Thursday, April 7, 2011
Josh Bowers (University of Virginia School of Law) has posted Mandatory Life and the Death of Equitable Discretion (LIFE WITHOUT PAROLE, THE NEW DEATH PENALTY, Forthcoming) on SSRN. Here is the abstract:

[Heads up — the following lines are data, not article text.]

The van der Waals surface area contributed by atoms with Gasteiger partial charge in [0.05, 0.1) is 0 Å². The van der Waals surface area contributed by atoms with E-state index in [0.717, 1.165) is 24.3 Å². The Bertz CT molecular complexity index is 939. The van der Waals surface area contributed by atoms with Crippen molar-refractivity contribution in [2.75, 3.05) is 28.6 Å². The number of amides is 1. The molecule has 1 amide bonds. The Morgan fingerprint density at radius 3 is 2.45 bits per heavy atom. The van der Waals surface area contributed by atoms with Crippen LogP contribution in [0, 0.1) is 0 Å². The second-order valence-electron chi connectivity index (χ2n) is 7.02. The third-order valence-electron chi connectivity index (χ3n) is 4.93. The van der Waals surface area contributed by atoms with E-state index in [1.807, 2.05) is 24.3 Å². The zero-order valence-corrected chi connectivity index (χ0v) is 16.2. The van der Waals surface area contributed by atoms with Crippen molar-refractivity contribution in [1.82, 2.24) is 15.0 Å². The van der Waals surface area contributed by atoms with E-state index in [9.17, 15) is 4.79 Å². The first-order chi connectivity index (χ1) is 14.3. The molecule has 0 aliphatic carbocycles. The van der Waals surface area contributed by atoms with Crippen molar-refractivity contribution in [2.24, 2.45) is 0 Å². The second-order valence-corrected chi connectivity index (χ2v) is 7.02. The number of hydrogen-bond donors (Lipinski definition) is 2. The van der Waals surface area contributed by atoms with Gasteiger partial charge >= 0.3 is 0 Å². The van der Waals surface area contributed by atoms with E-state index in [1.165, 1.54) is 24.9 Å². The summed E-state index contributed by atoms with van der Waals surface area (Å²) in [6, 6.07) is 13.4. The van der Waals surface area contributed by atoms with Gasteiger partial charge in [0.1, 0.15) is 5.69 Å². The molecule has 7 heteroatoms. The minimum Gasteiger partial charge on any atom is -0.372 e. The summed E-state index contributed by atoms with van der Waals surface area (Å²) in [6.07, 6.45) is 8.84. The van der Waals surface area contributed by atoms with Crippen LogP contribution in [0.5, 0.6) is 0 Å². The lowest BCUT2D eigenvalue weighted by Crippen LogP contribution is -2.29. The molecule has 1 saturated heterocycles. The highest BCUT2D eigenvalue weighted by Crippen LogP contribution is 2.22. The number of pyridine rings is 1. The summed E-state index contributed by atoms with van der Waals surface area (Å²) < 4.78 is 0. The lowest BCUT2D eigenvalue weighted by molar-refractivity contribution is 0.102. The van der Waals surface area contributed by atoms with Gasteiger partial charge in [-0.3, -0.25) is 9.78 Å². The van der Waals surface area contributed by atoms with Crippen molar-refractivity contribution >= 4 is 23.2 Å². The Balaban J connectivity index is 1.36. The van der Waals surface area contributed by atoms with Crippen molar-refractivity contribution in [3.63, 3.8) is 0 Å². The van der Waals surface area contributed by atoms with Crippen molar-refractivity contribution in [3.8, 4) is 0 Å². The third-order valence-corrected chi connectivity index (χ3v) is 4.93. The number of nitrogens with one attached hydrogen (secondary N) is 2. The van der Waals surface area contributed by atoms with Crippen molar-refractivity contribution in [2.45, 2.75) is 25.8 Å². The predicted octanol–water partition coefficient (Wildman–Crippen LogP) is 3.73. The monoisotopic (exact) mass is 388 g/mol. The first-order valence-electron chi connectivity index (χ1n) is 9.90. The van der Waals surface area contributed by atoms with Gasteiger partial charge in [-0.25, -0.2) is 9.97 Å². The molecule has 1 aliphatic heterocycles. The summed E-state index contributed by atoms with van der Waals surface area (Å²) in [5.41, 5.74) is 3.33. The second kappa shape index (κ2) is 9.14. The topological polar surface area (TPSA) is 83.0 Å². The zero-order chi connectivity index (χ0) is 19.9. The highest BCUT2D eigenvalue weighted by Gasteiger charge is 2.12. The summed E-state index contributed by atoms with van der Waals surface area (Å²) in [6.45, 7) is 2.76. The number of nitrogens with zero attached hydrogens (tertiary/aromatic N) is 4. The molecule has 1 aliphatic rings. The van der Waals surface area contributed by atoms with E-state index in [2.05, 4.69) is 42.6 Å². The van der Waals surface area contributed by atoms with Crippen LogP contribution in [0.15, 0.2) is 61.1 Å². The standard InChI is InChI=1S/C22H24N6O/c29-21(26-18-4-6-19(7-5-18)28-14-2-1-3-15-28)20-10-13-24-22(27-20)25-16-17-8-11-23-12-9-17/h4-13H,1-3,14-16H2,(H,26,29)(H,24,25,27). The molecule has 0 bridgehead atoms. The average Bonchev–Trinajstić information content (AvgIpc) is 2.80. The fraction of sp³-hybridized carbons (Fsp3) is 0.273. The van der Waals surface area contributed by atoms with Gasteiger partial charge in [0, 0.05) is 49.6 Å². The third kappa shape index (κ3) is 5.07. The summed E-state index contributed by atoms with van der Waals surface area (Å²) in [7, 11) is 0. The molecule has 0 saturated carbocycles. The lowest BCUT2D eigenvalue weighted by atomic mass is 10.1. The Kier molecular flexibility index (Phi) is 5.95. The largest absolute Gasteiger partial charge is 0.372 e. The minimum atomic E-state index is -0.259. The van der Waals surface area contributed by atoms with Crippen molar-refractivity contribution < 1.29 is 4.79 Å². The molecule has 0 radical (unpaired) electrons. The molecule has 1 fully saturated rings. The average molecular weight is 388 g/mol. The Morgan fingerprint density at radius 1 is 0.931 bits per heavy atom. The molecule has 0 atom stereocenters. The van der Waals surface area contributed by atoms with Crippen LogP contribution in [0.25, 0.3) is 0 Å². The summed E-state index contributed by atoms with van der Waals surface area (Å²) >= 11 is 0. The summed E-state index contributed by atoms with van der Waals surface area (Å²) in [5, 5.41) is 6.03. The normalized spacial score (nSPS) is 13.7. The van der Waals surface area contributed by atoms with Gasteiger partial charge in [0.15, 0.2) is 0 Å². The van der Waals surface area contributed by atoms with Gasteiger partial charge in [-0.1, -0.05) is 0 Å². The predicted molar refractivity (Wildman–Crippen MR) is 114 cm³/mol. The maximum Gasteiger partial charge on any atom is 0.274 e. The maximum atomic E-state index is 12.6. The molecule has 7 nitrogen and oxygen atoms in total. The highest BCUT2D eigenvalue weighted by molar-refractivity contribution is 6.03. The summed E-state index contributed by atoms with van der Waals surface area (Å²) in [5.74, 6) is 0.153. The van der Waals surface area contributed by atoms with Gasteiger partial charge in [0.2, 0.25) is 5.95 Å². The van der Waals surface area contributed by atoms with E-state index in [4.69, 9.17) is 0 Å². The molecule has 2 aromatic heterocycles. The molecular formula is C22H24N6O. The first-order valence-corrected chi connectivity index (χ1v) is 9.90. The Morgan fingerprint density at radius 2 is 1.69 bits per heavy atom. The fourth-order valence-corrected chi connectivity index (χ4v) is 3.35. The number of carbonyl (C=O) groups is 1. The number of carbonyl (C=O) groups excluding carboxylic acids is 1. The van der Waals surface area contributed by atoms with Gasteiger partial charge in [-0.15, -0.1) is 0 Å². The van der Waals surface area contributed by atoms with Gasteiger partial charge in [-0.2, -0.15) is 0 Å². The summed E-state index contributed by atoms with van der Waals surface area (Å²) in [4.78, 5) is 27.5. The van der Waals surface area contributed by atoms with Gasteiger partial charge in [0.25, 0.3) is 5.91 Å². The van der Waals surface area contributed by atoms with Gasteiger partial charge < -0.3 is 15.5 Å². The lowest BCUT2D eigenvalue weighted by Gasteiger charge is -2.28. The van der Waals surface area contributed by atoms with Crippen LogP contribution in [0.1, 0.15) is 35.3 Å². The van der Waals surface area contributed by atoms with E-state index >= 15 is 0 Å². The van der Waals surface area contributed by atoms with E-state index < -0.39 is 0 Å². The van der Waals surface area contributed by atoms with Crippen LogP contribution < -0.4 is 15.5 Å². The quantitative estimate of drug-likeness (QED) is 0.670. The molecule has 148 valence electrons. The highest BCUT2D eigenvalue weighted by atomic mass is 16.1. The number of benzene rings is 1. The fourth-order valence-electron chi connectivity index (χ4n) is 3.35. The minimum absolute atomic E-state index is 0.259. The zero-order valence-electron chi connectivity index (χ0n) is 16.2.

This essay is a contribution to a book that asks the question whether life without parole (LWOP) is the new death penalty. The essay claims that the punishment - at least in its mandatory form - is not so much the new death penalty as the old one (but not quite). Specifically, contemporary capital punishment expressly admits - indeed requires - an equitable determination. That is, before imposing the death penalty, the capital-sentencing jury is called upon to exercise practical wisdom based on everyday experience to reach a commonsense determination of normative blameworthiness - to consider not only the particulars of the criminal incident but also the social and psychological circumstances of the defendant. By contrast, LWOP is frequently a mandatory punishment over which a jury holds no equitable sway. In this way, mandatory LWOP bears a closer resemblance to the historical mandatory death penalty. But, significantly, the analogy between the historical death penalty and modern mandatory LWOP is imperfect. Although the pre-modern jury lacked power over the sentencing determination, it enjoyed considerable influence over the guilt determination, both because common-law liability rules were more flexible and because the pre-modern jury was arbiter of both law and fact. Thus, the pre-modern jury retained robust authority to circumvent mandatory penalties in equitably problematic cases. Comparatively, the modern LWOP jury is hamstrung by a more substantively and procedurally rigid and formalized criminal-justice system. Thus, the LWOP jury lacks the equitable safety valves that tempered application of both the historical death penalty and its modern capital corollary. To the extent an opportunity for equitable discretion remains in mandatory LWOP regimes, it rests wholly with the professional prosecutor, who controls the charging decision, but who concurrently has an institutional incentive to charge high to maximize bargaining power. In such circumstances, the prime determinate of whether a defendant receives an LWOP sentence is not normative blameworthiness but willingness to plead guilty. Mandatory LWOP is, thus, a punishment that only the interested prosecutor can temper effectively, but that the prosecutor has the least interest in tempering for equitable reasons alone.